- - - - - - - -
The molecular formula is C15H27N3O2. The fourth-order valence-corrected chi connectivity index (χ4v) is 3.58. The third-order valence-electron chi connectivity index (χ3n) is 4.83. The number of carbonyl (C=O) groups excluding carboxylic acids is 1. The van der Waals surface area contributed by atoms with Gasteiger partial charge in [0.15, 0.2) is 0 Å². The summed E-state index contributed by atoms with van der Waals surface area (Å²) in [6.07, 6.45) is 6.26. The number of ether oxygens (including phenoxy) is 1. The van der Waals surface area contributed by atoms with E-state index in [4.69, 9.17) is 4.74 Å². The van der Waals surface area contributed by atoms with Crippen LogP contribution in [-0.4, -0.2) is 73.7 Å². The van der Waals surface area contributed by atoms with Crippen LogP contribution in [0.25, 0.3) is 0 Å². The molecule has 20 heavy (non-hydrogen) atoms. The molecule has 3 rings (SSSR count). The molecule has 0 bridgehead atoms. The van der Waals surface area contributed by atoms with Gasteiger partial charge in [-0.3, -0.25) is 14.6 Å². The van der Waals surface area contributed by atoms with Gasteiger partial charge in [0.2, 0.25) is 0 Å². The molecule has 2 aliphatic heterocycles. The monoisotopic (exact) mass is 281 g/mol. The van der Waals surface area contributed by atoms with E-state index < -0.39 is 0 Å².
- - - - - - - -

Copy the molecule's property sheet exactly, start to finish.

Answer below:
The molecular formula is C15H27N3O2. The fourth-order valence-corrected chi connectivity index (χ4v) is 3.58. The third-order valence-electron chi connectivity index (χ3n) is 4.83. The number of carbonyl (C=O) groups excluding carboxylic acids is 1. The van der Waals surface area contributed by atoms with Gasteiger partial charge in [0.15, 0.2) is 0 Å². The summed E-state index contributed by atoms with van der Waals surface area (Å²) in [6.07, 6.45) is 6.26. The number of ether oxygens (including phenoxy) is 1. The van der Waals surface area contributed by atoms with E-state index in [4.69, 9.17) is 4.74 Å². The van der Waals surface area contributed by atoms with Crippen LogP contribution in [-0.4, -0.2) is 73.7 Å². The van der Waals surface area contributed by atoms with Crippen LogP contribution in [0.25, 0.3) is 0 Å². The molecule has 20 heavy (non-hydrogen) atoms. The molecule has 3 rings (SSSR count). The molecule has 0 bridgehead atoms. The van der Waals surface area contributed by atoms with Gasteiger partial charge in [-0.3, -0.25) is 14.6 Å². The van der Waals surface area contributed by atoms with Gasteiger partial charge in [0.2, 0.25) is 0 Å². The molecule has 2 aliphatic heterocycles. The monoisotopic (exact) mass is 281 g/mol. The van der Waals surface area contributed by atoms with E-state index < -0.39 is 0 Å².